From education to agriculture, experts and panelists at the Atlantic Dialogues conference were clear that a lot has to change for Africa to reach its potential.
Rabat – Participants in the eighth Atlantic Dialogues conference in Marrakech did not sugarcoat the challenges facing Africa as it looks towards development.
With the theme “the South in the Time of Turmoil,” African panelists and audience members alike did not shy away from denouncing many aspects of the current state of the continent. From gender equality to education and agriculture, no sector was safe from critique.
What these experts did offer, however, were tangible solutions.
“We have to start with the fact that we are late in terms of technology, in terms of economic development,” Serigne Gueye Diop, a minister advisor to the president of Senegal, explained to MWN at the conference.
“In my opinion, we should start by investing at the educational level,” he said.
Doing so would entail equipping African schools and universities with laboratories and the latest technology, he added. Additionally, parents and teachers should encourage young children to pursue science, mathematics, physics, and chemistry at an early age.
“We need now to look at the overall economy,” he continued. “Since we are late [in technology] we are lagging behind. We don’t know how to make planes, drugs, cars… How can we make sure we invest?”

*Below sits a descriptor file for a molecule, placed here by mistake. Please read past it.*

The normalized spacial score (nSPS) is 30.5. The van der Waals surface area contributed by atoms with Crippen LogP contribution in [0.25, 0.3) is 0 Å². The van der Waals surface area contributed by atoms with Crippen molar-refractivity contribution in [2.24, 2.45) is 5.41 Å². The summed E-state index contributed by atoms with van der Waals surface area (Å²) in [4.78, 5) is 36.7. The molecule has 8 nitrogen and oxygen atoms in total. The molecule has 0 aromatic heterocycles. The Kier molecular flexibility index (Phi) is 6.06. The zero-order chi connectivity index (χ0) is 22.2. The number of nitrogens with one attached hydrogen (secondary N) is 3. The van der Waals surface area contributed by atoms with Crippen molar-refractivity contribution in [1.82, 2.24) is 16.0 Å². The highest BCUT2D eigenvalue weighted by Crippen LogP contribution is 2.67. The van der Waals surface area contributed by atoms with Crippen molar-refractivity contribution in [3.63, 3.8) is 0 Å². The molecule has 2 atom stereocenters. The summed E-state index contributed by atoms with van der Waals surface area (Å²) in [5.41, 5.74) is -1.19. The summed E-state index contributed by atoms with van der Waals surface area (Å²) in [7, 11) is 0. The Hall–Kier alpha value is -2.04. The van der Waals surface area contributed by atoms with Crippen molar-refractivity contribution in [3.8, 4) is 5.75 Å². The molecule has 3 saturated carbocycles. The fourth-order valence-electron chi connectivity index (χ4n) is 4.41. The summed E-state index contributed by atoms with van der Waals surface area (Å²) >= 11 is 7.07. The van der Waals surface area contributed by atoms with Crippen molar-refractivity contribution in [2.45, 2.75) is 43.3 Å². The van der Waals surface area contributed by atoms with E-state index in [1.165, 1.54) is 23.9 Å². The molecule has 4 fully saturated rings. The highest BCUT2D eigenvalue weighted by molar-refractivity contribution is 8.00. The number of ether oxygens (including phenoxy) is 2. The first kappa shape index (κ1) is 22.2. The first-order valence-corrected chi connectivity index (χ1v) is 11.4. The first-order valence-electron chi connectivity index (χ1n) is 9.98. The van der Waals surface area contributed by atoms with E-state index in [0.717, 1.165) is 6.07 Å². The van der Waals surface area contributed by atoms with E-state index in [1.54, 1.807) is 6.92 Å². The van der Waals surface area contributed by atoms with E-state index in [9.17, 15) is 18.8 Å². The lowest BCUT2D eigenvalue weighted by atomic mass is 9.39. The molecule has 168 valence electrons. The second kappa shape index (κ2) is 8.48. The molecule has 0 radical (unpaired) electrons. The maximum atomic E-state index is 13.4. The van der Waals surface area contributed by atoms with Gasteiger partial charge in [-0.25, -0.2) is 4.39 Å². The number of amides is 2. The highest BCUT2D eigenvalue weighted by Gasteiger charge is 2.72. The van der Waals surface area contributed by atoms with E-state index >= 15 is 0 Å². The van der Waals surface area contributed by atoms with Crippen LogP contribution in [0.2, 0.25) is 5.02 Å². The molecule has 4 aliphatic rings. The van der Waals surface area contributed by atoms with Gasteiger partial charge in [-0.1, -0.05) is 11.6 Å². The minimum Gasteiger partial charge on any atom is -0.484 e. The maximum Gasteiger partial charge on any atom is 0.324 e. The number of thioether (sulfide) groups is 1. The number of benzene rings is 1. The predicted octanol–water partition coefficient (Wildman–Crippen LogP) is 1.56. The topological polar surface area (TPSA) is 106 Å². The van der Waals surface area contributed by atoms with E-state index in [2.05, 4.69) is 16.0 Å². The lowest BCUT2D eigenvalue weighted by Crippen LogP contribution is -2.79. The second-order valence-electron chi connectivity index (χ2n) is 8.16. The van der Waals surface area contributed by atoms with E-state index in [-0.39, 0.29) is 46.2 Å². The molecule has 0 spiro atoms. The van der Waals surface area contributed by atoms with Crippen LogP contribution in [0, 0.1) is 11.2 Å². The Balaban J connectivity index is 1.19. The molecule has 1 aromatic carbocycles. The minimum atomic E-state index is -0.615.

Gueye Diop, an agronomist and holder of several patents in the agri-food sector, went on to outline the key sectors that African leaders must invest in.
“First: Universities. Research on agriculture, biotechnology for medicine… It’s not normal that our vaccines are imported, and we’re still importing milk and meat.” Essentially, according to Gueye Diop, investing in education is crucial in ensuring that Africans are sustained by their own resources.
Second, industry. “Africa needs its own industrial revolution,” he declared. “We need economic zones and training for young people. Foreign direct investment must increase from Europe, America, Asia—not only in petrol and gas but in all fields of development.”
Finally, Gueye Diop went on, Africa needs to take control of its own potential. When Africans create the tools necessary for continental development, these tools must be used effectively in pursuit of African goals.
“When we develop this technology we must master it. We must own it. We must make our own technology in order to face our development challenges.”
Attitudes to women need to change
For Bineta Diop, the African Union’s Special Envoy on Women, Peace, and Security, the solution to Africa’s development challenges is simple: “Make sure women are leading in every sector.”
“The status of women in Africa has been very low when it comes to equal pay and equal jobs and when it comes to the impact of conflict in our society,” she said to Morocco World News after a plenary session on December 14, 2019.
This poor status needs to change if Africans expect to transform the continent’s economy and institutions, Diop argued.
“Women have been the backbone of our society,” the special envoy continued. “In the new global order, Africa cannot afford to lose women and youth.”
The Senegalese women’s rights activist went on to describe what should be Africa’s priorities as it shifts towards greater continental development.
“Gender equality is a prerequisite for Africa’s transformation,” she began. “Every day, we lose billions by not including our young people and our women in political and economic decisions.”
Diop then highlighted the importance of developing African agriculture, tying this industry back to women.